Slightly sweaty twentysomethings talk and smoke on the front porch as they wait for the Longbranch Saloon’s headliner, the local punk band Lions, to come onstage. Between handling drink orders, the bartender, Judd Cowan, a senior at the University of Tennessee, is reading a borrowed copy of Flowers for Algernon.
Since taking over management of the Longbranch in November, Cowan and his friends Ben Garretson and Jake Watkins have been reinventing the venerable Cumberland Avenue bar and music venue. The Longbranch, which had recently been almost exclusively a haven for metalheads, now brings in hip-hop artists, alternative rock bands, and once even hosted a French gypsy jazz band, all in an effort to broaden the bar’s musical range.
“If you walk by the Longbranch one night, and you hear something you don’t like, just know that will probably not be there the next night,” Watkins says. “There’s consistently shows, but genres change frequently.”
Garretson, who worked as a music booking agent before coming to the Longbranch, is always looking for new talent, frequently going to college parties just to meet up-and-coming bands and asking them to play at the bar.
“Judd and I will be at the Longbranch seven days a week, but we’ll also be out and about, meeting two to three other people every single day,” Garretson says.
By cleaning the building for the first time in years, updating the beer menu, and inviting new and different musicians to the venue, the bar has reworked itself to appeal more to the thousands of college students who live in nearby Fort Sanders and on the University of Tennessee campus. They’ve even added an open-mic comedy show on Tuesday nights. John Miller, a local comedian and recent UT graduate who runs the open-mic, says the event has become one of the bar’s biggest draws.
“We have some Ph.D. students that frequent the comedy night,” Miller says, “And because it’s such an interesting and different thing near campus, we pull in a lot of the foreign exchange students as well.”
Even the musicians have noticed the change in management style. Josiah Smith, guitarist and vocalist for Lions, has played at the Longbranch roughly 40 times over the past nine years and has seen managers come and go. But he says the new crew has worked harder on creating personal relationships with the bands than any managers in recent memory.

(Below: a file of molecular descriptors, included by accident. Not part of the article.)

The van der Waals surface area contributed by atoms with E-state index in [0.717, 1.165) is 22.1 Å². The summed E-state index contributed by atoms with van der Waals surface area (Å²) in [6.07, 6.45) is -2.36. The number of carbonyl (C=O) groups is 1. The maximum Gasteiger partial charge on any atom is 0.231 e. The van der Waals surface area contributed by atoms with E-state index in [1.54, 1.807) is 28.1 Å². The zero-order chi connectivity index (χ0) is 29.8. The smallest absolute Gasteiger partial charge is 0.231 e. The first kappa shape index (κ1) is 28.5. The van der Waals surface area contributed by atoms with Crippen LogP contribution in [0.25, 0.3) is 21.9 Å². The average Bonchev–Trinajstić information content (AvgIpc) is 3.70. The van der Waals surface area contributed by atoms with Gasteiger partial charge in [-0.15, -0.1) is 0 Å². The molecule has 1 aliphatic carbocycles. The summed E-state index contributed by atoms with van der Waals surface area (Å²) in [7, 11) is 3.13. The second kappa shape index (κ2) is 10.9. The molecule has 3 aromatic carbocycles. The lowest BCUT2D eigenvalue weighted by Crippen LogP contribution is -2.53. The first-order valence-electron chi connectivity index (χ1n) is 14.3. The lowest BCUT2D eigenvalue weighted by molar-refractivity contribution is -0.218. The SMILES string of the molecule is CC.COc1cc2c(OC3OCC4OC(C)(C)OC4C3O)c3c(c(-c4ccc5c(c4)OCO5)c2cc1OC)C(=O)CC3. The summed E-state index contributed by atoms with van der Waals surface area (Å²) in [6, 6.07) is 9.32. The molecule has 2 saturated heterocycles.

“They’ve just held Longbranch to a standard, which it hasn’t had in a while,” Smith says. “These new guys have just done the right thing and done well by everybody. If you’re trying to be a good person and a good dude and have fun and you have someone else meet you at that same energy, it’s going to turn out well.”
While Watkins is leaving at the end of the summer to start a master’s program at Western Michigan University, Cowan and Garretson, who are also roommates, say they will likely work at the bar into the foreseeable future.
“I want to open the bar up to students, in particular, because the Longbranch has always been a haven for local Knoxville, and with the Strip construction we’re really going to have to,” Cowan says.
While the Longbranch is turning a corner, the timing is far from perfect. With concrete barriers now lining parts of the Strip as part of the Cumberland Avenue Corridor Project, it is already becoming difficult for consumers to reach some businesses by car. Since the Longbranch is closed during regular business hours when traffic is heaviest, the bar hasn’t been affected as much as other Cumberland Avenue outlets.
Nevertheless, the construction project still worries the managers, but Smith says that as long as venues like the Longbranch maintain their positive relationships with artists and patrons, even construction won’t keep customers away.
“If you’re able to create a place that people feel is the most positive, fun thing they can do, that little hurdle isn’t going to make a big difference,” he says.
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